With anyone looking for space, in any industry, there are key issues that can make or break the decision and doctors looking for real estate, is no exception. With medical there are specific issues to evaluate at the onset and one must be ready to understand how each of these impact the final outcome of the practice.
This is my top 5 list of difficult decisions that a medical practice or healthcare service needs to contemplate prior to beginning their search for their medical practice location.
Parking and transportation are vital to the medical practice. Why? Well for one reason, the clients must be able to park and or take a bus or train easily. The second reason pertains to personnel. Those that work for the medical practice must also have a place to park and/or be able to take affordable transportation to work. So the bottom line is that it is important to understand what the code is within the geographic area you plan to serve and how patients/ employees can get to and from your office. On top of that, with medical users, the proper ADA access must be available as well and easy for the patients to navigate. For example, in Huntington Beach, CA the code is 6 parking spaces for every 1,000 SF. While in Culver City, CA, the code is only 3 spaces per 1,000 SF. So the question is, be sure the buildings you are scouting and the area you are targeting has the parking and transportation necessary to insure you have a healthy practice! (No pun intended!)
2. Deciding on Medical vs Non-medical Building
Depending on your practice you need to decide what type of property you would like to be located in. Some doctors depend on others for referrals and benefit from being in a medical office building where they can feed of the referrals. Others rely on foot traffic or good visibility to drive customers to them, these type of doctors would fare better in a retail or traditional office complex, depending on location of building and space within the complex. So determining the best choice for your practice is difficult. It must be thought out carefully as it is one of the most major business decisions you will face.
3. Tenant Improvement Costs
The buildout costs for a medical office can range anywhere from $100.00 to $140.00 per square foot and beyond depending on the level of finishes and other requirements, such as plumbing, etc. While many medical buildings are already equipped with some of the basics, like ample plumbing, retail and office buildings will require much more tenant improvement dollars, which may or may not be available. Generally speaking, if a tenant requires substantially more dollars, there will be an increase in the lease term. Now that is not always a bad thing as most medical practices have notorious longevity. Due to the nature of outfitting a space for medical equipment and the disruption to the patients, if you plan to move, most medical practices remain for decades. If the owner understands the value of a medical tenant they may consider increasing the contribution, but again, it will require a longer lease term as a result.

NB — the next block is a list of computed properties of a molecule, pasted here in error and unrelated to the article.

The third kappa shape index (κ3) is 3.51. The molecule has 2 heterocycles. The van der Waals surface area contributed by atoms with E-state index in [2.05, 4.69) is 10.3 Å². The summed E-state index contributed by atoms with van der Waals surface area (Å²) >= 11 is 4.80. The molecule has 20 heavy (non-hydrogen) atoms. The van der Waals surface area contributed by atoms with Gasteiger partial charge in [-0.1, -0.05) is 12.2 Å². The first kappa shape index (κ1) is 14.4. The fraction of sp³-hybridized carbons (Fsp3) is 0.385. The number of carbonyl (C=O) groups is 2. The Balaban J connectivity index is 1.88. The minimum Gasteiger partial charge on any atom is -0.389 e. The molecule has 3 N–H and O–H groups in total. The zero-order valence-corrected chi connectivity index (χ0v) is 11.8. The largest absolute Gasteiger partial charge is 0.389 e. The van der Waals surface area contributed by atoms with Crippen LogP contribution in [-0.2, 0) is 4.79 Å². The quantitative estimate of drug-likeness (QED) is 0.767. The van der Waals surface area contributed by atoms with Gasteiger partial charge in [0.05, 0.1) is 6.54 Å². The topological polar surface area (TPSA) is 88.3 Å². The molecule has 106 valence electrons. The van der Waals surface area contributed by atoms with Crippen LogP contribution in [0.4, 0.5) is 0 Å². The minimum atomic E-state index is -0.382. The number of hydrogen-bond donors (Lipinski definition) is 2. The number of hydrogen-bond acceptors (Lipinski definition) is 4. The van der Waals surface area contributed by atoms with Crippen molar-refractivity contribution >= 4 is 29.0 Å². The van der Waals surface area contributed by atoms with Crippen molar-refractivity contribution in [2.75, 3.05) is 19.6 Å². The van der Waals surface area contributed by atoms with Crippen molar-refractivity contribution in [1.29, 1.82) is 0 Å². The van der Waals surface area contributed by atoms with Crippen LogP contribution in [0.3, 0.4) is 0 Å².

4. Medical Use Stigma
In general the thought of a medical user in non-traditional space is a big fat no! Many building owners specifically limit the use of their properties and exclude medical practices as an approved tenant profile. Why? Well there are a myriad of reasons, but the all involve disruption to the other tenants, high traffic, excessive use of common areas and a burden on the parking. That is just to name a few reasons. So be sure you understand that you are not always wanted everywhere so be sure you focus on those properties that do in fact accept medical users.
One of the primary problems in zoning for medical accommodations is classification and description. What makes a “clinic,” a “hospital,” a “retirement home”? Should all kinds of buildings for medical care be considered hospitals, or should they be classified according to role? The questions of definition and zone location are undistinguishably linked in zoning ordinances. It is important for your broker to know that and ask those questions of the leasing agent before you waste any time.
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